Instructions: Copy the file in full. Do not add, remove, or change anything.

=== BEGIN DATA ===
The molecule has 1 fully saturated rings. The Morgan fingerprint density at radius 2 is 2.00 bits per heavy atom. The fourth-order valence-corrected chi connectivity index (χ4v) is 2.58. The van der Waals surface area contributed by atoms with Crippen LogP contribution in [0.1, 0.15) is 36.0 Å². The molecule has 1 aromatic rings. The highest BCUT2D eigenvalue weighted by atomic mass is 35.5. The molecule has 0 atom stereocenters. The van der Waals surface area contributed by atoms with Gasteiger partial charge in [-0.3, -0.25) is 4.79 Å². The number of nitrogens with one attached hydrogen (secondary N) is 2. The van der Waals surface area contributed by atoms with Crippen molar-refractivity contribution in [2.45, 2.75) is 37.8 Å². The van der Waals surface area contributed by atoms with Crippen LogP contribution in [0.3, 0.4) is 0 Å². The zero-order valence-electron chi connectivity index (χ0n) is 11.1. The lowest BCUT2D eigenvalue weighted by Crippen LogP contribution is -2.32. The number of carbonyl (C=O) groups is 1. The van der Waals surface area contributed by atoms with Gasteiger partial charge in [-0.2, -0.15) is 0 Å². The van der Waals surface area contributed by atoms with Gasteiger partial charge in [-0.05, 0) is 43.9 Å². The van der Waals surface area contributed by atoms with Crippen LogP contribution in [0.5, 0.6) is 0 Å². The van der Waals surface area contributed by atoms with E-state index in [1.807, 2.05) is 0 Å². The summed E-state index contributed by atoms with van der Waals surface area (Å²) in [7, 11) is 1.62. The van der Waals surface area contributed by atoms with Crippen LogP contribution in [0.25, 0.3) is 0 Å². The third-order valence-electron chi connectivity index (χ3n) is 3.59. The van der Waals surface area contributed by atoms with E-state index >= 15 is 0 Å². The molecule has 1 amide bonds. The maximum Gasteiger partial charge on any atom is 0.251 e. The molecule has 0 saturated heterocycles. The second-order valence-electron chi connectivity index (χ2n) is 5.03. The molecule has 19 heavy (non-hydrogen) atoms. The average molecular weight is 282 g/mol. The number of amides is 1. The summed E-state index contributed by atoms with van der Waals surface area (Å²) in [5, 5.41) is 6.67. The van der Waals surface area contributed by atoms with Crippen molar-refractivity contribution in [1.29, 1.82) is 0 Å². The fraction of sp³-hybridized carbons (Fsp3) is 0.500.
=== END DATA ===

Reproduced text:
The molecule has 1 fully saturated rings. The Morgan fingerprint density at radius 2 is 2.00 bits per heavy atom. The fourth-order valence-corrected chi connectivity index (χ4v) is 2.58. The van der Waals surface area contributed by atoms with Crippen LogP contribution in [0.1, 0.15) is 36.0 Å². The molecule has 1 aromatic rings. The highest BCUT2D eigenvalue weighted by atomic mass is 35.5. The molecule has 0 atom stereocenters. The van der Waals surface area contributed by atoms with Gasteiger partial charge in [-0.3, -0.25) is 4.79 Å². The number of nitrogens with one attached hydrogen (secondary N) is 2. The van der Waals surface area contributed by atoms with Crippen molar-refractivity contribution in [2.45, 2.75) is 37.8 Å². The van der Waals surface area contributed by atoms with Crippen LogP contribution in [0.3, 0.4) is 0 Å². The zero-order valence-electron chi connectivity index (χ0n) is 11.1. The lowest BCUT2D eigenvalue weighted by Crippen LogP contribution is -2.32. The number of carbonyl (C=O) groups is 1. The van der Waals surface area contributed by atoms with Gasteiger partial charge in [-0.2, -0.15) is 0 Å². The van der Waals surface area contributed by atoms with Gasteiger partial charge in [-0.05, 0) is 43.9 Å². The van der Waals surface area contributed by atoms with Crippen LogP contribution in [0.5, 0.6) is 0 Å². The van der Waals surface area contributed by atoms with E-state index in [1.807, 2.05) is 0 Å². The summed E-state index contributed by atoms with van der Waals surface area (Å²) in [7, 11) is 1.62. The van der Waals surface area contributed by atoms with Crippen LogP contribution in [0.25, 0.3) is 0 Å². The third-order valence-electron chi connectivity index (χ3n) is 3.59. The van der Waals surface area contributed by atoms with E-state index >= 15 is 0 Å². The molecule has 1 amide bonds. The maximum Gasteiger partial charge on any atom is 0.251 e. The molecule has 0 saturated heterocycles. The second-order valence-electron chi connectivity index (χ2n) is 5.03. The molecule has 19 heavy (non-hydrogen) atoms. The average molecular weight is 282 g/mol. The number of amides is 1. The summed E-state index contributed by atoms with van der Waals surface area (Å²) in [5, 5.41) is 6.67. The van der Waals surface area contributed by atoms with Crippen molar-refractivity contribution in [1.29, 1.82) is 0 Å². The fraction of sp³-hybridized carbons (Fsp3) is 0.500.